, Disparate Evolution and CMS.

evolution tech smallI’ve been reflecting a bit on the future of Part of this was because of seeing my friend’s work on Miles By Motorcycle, part of it is the root of a lot of ideas I’ve had over time, and a lot of it has come with understanding what I was trying to do, what I actually did and what I wanted to do, as well as the tools that helped me along the way.

I’ve had the domain ‘’ for decades now. I think it was since the late 1990s, but I’ll go with just calling it two decades, which translates to me being 2 decades younger, as well as Content Management System Technology being in a fledgling stage. The first sites I had were either hand built by HTML in the 1990s, some of which I still find here and there, and later I went to blogging when I started getting paid for writing – when blogging was about the blogosphere, and when voices unheard of previously defined themselves as social media to challenge more formal media. It was a fun time for most of us who were both writers and technology savvy. If you remember this period, don’t forget to schedule your colonoscopy.

Drupal was the core of for some time, and for a while it grew with Drupal in step. But then Drupal became a pain in the ass.  I’d want to log in to do one thing but ended up spending a lot of time doing updates, which was not as clean as it was when I later stopped using Drupal (to Drupal’s credit). Drupal was a contender for me at the time because I could, without a whole lot of overhead on relatively cheap hosting, do some pretty great things and I could imagine with the technology available. There was space for that. As Drupal evolved, I updated accordingly and things simply became more and more of a pain. I had grown. Drupal had grown. We grew apart. So when lost my site and had no backup, and I had failed to backup recently, I just started over.

I eventually got tired of dealing with Drupal altogether – I was working with Drupal to pay the bills, Drupal broke things with every release, and my client base got a bit tired of Drupal. They weren’t wrong. On Twitter, the Drupal fans have been trying to tell me how awesome it is now, but honestly, I used to be one of the people who said that, so…

What I wanted was to simply be able to log in and write without all the Drupal chores. There are two parts of me – the technical side and the creative side, and they rarely get the chance to work together. To pay bills, you don’t get to play as much unless you’re a unicorn developer who farts rainbows. You end up doing the equivalent of, “Hello world” sort of stuff when you have enough time behind you. It gets boring, and I don’t like being bored almost as much as I don’t like having to deal with a bunch of updates when I want to focus on writing.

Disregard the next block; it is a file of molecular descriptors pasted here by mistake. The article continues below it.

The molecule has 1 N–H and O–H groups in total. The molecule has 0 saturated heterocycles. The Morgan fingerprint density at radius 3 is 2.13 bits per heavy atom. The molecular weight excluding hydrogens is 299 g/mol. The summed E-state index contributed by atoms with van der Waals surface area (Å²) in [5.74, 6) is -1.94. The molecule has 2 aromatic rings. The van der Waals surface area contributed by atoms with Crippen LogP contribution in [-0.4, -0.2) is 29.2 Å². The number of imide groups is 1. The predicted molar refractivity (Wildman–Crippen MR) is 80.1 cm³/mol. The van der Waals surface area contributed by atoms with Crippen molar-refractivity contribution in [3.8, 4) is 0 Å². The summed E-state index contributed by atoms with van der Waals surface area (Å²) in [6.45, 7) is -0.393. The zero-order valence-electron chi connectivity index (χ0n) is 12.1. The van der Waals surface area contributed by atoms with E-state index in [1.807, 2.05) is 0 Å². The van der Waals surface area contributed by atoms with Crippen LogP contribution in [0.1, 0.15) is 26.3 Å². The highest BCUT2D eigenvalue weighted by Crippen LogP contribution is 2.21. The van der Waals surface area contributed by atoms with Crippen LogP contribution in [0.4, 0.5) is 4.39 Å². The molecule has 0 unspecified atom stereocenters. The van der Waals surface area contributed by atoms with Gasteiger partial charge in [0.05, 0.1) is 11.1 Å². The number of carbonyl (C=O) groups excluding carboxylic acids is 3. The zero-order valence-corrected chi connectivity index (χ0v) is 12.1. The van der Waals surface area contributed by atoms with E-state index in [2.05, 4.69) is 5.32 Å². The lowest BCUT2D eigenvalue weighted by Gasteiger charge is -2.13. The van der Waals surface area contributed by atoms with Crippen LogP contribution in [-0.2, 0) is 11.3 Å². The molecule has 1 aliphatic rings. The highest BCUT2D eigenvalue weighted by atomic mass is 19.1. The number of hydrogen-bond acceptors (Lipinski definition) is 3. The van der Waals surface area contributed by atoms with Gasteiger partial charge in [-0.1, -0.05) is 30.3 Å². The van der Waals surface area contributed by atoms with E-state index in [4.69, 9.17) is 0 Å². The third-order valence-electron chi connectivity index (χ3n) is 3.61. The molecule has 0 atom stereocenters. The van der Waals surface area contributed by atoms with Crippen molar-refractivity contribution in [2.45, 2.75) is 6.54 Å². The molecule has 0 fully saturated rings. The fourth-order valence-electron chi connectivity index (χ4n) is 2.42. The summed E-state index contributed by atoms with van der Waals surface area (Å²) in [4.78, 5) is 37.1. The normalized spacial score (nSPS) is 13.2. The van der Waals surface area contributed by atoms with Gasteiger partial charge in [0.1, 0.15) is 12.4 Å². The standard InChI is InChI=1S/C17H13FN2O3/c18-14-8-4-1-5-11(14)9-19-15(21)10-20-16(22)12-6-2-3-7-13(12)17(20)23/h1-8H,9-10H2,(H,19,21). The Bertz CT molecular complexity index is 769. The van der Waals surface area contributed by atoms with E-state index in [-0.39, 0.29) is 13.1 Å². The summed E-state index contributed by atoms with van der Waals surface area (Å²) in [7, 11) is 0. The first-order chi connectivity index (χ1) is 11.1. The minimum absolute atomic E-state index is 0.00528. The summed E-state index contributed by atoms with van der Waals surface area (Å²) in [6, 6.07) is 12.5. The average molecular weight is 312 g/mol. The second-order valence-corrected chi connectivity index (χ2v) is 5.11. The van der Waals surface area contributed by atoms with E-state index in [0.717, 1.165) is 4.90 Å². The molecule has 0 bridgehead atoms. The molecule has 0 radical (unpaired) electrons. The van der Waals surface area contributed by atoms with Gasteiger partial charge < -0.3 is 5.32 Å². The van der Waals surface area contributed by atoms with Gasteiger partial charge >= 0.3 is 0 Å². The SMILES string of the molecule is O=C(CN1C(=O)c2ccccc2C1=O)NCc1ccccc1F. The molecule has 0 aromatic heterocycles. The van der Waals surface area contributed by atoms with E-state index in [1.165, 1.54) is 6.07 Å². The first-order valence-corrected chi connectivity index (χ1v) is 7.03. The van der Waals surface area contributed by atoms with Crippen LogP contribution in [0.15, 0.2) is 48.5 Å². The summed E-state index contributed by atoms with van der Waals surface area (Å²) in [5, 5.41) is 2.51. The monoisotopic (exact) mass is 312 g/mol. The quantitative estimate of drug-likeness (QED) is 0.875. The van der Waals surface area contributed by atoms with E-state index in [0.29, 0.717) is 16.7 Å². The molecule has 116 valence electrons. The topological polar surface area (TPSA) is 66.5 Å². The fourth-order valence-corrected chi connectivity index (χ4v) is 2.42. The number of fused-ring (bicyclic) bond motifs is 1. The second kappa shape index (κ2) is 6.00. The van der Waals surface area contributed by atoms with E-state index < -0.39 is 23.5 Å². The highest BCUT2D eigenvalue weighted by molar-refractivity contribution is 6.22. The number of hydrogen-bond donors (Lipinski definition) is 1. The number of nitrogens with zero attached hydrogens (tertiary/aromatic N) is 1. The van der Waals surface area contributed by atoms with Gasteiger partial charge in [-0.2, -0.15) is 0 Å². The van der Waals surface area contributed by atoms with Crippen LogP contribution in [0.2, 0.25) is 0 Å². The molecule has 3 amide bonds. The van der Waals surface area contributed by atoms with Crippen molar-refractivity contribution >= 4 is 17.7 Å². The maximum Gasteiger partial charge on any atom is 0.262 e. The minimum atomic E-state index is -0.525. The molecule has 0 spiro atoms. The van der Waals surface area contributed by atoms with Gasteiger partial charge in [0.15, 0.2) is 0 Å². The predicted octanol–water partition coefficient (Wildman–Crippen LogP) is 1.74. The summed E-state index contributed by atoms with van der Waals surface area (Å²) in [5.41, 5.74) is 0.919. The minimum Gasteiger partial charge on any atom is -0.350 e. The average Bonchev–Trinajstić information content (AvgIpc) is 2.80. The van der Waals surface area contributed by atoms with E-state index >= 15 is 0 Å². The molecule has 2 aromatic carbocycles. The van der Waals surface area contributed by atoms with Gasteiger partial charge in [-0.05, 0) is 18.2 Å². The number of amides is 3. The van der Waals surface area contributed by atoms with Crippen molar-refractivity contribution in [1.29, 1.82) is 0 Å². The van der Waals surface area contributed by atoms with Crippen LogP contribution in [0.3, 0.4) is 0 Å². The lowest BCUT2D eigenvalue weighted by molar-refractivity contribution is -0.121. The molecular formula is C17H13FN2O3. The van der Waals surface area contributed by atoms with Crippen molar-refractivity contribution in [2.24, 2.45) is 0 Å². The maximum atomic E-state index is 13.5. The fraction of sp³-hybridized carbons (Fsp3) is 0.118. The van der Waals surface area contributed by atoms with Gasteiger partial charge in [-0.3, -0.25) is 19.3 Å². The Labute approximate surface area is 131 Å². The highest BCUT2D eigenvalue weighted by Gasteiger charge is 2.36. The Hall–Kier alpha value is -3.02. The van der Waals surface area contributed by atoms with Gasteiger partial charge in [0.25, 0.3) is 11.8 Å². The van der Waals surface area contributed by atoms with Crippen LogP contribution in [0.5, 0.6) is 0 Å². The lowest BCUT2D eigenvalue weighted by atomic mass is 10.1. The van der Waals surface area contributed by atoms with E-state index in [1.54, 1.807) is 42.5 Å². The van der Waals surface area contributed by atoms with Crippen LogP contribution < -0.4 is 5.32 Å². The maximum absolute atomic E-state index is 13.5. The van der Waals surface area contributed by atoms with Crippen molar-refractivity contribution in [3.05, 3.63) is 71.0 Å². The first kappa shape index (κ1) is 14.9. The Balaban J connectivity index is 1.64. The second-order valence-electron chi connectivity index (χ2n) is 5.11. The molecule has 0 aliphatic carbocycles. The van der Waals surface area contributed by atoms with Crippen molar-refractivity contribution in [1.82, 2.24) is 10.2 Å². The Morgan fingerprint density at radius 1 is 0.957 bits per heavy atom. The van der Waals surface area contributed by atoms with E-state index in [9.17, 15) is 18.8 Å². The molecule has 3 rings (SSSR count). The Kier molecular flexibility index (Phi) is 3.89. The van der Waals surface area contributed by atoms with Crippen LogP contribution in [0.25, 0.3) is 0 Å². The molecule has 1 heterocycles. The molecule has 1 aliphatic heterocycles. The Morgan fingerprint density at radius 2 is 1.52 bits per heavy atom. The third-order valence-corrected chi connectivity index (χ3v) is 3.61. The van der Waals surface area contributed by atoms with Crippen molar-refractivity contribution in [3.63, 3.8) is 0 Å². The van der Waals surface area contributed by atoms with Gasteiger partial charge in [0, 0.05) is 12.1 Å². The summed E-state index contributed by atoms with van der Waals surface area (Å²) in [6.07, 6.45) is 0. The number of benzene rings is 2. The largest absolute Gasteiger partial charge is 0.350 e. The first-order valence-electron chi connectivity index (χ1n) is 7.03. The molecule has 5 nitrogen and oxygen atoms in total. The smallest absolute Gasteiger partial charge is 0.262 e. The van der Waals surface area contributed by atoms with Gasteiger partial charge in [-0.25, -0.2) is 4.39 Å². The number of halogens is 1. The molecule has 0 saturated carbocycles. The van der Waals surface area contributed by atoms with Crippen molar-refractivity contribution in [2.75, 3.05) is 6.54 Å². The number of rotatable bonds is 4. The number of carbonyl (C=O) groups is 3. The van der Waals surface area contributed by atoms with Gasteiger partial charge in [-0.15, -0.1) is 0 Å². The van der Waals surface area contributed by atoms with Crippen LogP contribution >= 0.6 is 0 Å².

Is it all about me? For my websites, YES, it is all about me, because if I don’t like doing it I just ain’t going to do it. So I switched to, and I can now focus on the writing more for personal reasons – and RealityFragments is becoming that aspect of things for me, despite all this block nonsense they’ve hoisted on me. I just need a simple site for the writing.

But there is a part of me that wants to fiddle with those ideas that have survived the decades, and I just don’t want the Drupal overhead with all the layers of crap it comes with to be everything for the enterprise. I’m not the enterprise. I don’t want all of that.

This is what happens with technology as we grow. It either keeps pace with us and evolves with us or the disparate evolution happens, where we and the tech grow apart. With Drupal, it was also about paying the bills, but it just became too much of a pain to do that. Even now, a decade since I have looked at Drupal code, headhunters are pinging me about dealing with Drupal websites. What happened to them? Likely they hired some developers, got poor documentation, some kludgey code and when the developers left, suddenly they want someone to come in and fix the problems. That’s like paying me to stick my fingers on a door frame and slamming the door against my hand for a few bucks.

Not interested.

And so, having peeked and poked around a bit, I’m thinking of building my own CMS in Python for, which either means starting with the Django framework or not. I know Python, and this is an opportunity not just to get better at Python, but also to finally be able to get back to some of the big ideas I had behind – not necessarily good, but it’s my site and I can do what I want – and maybe keep the CMS from evolving separately from what I want to do with the site.

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